In the morning we went up to the large fortress on the hill which was constructed over many centuries but certainly has a medieval feel. We walked up instead of the almost vertical railway (which we took back down). Besides being of interest in of itself. From the fortress there are great views of Salzburg below. Here is one of the few Kate AND Laurie photos. We learnt on the audio tour that Salzburg was named after the salt deposits nearby, that were fundamental in the success of the fortress (never successfully sieged - it was only once surrendered and that was to Napoleon) as salt (Salz) was the major preservative.
A comment on the audio tour. In order have tours in several languages simultaneously they had head sets which could be programmed to different languages and even a kids orientated version, and then forty people would go to the same rooms at the same time and hear their version. I am undecided in whether I think this is very smart and practical or saddened by the technologising of it all. People should perhaps just cope with the german (they are in Austria after all).
These photos are out of order so later you will see an organ which is in the fortress. It has no keyboard. Initially it could only play an F major chord and then later they added the barrel which allows premade tunes.
Below is a picture taken at the end of our day. We saw a free filming of La Traviato, filmed at the Salzburg festival in 2005. It was very good. Unfortunately very little of the italian was translated to german so the plot made little sense. Wikipedia helped us out there. That organ I promised you:
One of the places we saw was a lovely little cemetery. Laurie likes fonts as probably you are aware. The following photo was taken because of the font.
Wandering the streets is an important touristing activity, especially since we were a little sick of museums and the like. There are very strict rules in the Old Town for signs and shop fronts. Even McDonalds must uphold them. Overall Salzburg is a nice place but a little too touristy for its own good. It is hard to escape to souvenir and mozart kugel shops. That said we also experienced some gems - like the coffee house in the style of Viennese coffee houses that was frequented by Constanze (Mozarts wife) after his death when she lived in Salzburg with her second husband. It is still around and, I think, very much as it was then. Also the high hills on the edge of the city center are effectively free of development. We enjoyed walking through paths, seeing woods, cows and older houses. We did see some of the locations for sound of music. It didn't interest me much, I am glad we didn't do a tour.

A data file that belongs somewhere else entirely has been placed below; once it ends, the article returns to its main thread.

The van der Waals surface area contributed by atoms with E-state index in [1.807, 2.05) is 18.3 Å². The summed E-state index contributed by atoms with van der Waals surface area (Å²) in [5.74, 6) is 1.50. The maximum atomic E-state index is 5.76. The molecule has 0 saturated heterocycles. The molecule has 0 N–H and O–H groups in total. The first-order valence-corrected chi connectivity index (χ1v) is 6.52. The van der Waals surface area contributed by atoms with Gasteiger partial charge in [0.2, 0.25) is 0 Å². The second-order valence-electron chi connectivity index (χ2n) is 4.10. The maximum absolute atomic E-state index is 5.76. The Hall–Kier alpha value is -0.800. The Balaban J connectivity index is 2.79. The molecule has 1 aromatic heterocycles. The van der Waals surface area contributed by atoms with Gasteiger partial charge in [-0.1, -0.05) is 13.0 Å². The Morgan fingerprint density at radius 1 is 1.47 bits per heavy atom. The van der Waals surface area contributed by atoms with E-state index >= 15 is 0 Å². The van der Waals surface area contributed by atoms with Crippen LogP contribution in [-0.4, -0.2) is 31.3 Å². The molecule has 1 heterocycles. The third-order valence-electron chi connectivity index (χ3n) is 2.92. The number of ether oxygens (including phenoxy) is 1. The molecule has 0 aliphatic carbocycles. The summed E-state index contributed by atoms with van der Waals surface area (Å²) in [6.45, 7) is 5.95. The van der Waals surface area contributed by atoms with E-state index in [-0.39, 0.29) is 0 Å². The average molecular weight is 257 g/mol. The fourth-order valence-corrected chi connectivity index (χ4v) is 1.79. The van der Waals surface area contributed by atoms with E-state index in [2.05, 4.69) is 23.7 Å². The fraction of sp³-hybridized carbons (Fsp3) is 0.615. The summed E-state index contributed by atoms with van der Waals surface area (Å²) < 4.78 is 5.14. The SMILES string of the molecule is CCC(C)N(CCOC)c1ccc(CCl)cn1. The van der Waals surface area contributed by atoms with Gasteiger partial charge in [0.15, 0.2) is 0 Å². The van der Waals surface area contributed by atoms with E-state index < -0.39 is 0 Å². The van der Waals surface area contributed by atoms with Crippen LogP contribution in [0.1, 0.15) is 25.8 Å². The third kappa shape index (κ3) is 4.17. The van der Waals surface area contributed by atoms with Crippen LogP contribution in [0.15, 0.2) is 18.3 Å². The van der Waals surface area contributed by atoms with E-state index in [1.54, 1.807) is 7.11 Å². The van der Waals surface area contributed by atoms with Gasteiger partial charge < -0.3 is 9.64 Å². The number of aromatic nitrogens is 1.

We visited Schaerding on the free afternoon on Weds, a baroque town on the river Inn (the border between Germany and Austria). Here you can see Germany:
Here is us in the town square, with Christophorus:
Here is the mighty Pram:
and here is the Schloss:
Tuesday, August 3, 2010
Solo singing wise I am doing a few songs with transverse flute, all Bach of course. Two of them I had prepared though not as much a I should have before coming. The third is new to me. I am currently listening to it on repeat via youtube for fast track learning. Laurie and I will also do a Bach duet from the wedding cantata o organ accompaniment (I hope - this is still in process of organising).
Laurie is playing not just with me but is in demand - there are only 3 piano/harpsicord/organ students. There is also a lady here who is a wiz at accompanying and is doing that exclusively I think. She is often helping at the singing lessons. I will let Laurie talk about his program later for himself.
The place itself is great. It is designated as a learning centre I think and more specifically for music. It has many practise rooms as well as a big hall with stage. Photos will come I promise.My only complaint is the the church next door ring bells every 15 minutes. A higher pitched ring for each 15 past the hour (4 of them on the hour) and I slightly lower pitch from how many hours in 24 hour time. This runs throughout the night. I know this because the first night our window was open and I guess I must not have been very tired as I heard them at 12 (when we went to bed), 1, 3, 5, and 6. At 6 everyone is woken up as there is an extended playing. Clearly they believe in early mornings here.
Anyway I should go practise.
Sunday, August 1, 2010
Here is our little apartment in Munich on Thursday morning, just after Kate's expert cleaning job. She constantly surprises me with her packing prowess; we still fit all our stuff into two carry-on sized suitcases (plus a backpack) despite buying in Munich: jeans and a jumper (for me), a jumper and two umbrellas (for Kate), a pillow, four thick German textbooks (from the language school), and various knickknacks.